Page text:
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NOT TOO SHABBY: There still may be a silver lining for fans of the now-defunct domestic decor label Shabby Chic. The company, helmed by British-born interior designer Rachel Ashwell and known for its elegantly worn home furnishings, filed for Chapter 11 in January and began shuttering its 15 retail locations shortly thereafter. (Liquidation sales are under way at the brand’s eight remaining stores.) But, when reached for comment last Thursday, Ashwell still seemed optimistic about the business she started in 1989. “Shabby Chic is Montana Avenue,” said the entrepreneur, referring to the address of the company’s Santa Monica flagship. “[It] won’t go away.”
Ashwell chalked the company’s present financial woes up to its recent — and perhaps ill-timed — retail expansion, but insisted she would reopen a store soon. “I can’t imagine life without one,” she said. In the meantime, Ashwell reported she will continue to work on her home accessories line for Target, Simply Shabby Chic by Rachel Ashwell, and is working on her sixth book, due out later this year.
“It was supposed to be a 20th anniversary book,” said the decorator, “but I have to do some rewriting now.”
SING A SONG: The Verve lead singer Richard Ashcroft will perform at a dinner British Vogue editor Alexandra Shulman is hosting in honor of Gucci creative director Frida Giannini on April 1, according to sources. The event will be held at London’s Saatchi Gallery to mark the unveiling of Gucci’s revamped Sloane Street boutique, modeled after the brand’s latest generation store concept designed by Giannini. Gucci’s new chief executive officer, Patrizio di Marco’’ will also attend the dinner for 150 people.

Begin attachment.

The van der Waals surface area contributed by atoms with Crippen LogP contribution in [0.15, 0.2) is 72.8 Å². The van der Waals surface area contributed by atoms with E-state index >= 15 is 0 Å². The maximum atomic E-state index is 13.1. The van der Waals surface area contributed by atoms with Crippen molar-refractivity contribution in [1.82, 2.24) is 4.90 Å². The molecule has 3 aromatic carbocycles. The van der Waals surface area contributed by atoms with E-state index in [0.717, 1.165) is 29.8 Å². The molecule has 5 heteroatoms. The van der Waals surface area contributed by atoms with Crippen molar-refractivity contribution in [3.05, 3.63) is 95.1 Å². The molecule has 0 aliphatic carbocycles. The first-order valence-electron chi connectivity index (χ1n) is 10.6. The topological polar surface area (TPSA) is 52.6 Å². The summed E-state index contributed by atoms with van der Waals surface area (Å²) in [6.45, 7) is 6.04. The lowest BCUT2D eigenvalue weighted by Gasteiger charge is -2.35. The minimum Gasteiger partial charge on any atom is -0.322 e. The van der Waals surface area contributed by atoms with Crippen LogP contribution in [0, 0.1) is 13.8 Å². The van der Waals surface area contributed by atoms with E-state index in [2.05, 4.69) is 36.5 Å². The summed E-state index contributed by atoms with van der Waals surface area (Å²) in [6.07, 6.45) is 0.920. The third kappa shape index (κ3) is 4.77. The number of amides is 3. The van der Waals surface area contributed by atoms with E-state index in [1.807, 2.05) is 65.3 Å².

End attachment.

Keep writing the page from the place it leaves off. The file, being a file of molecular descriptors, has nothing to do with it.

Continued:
STICKING TO HER KNITTING: New York’s French Institute Alliance Française closed the last of its “Fashion Talks” on Monday night with a chat with Diane von Furstenberg. (Previous participants included Donna Karan and Catherine Malandrino.) Interviewed onstage by Pamela Goldin, curator of Paris’ Musée de la Mode et du Textile, von Furstenberg spoke about her career beginnings and trajectory. Of her current stint as president of the Council of Fashion Designers of America, von Furstenberg noted she intends to get more involved with the fashion week calendar. “One of the things I want to do with fashion week is to make this difference between what is trade and what is consumer,” she said, “and maybe organize some consumer shows.” Meanwhile, asked whether she ever planned to design men’s wear, von Furstenberg answered with a resounding no. “And not for children either,” she continued. “Let them grow up.”
TAKE ME OUT: Franz Ferdinand is upping its style ante. The band tapped budding Danish designer Christian Westphal to costume its worldwide tour “Tonight,” which hits Europe this month before crossing the pond to the U.S. in April. The musicians are also featured on the cover of the current issue of Germany’s Stern Magazine, photographed by Karl Lagerfeld in looks from Westphal’s most recent collection.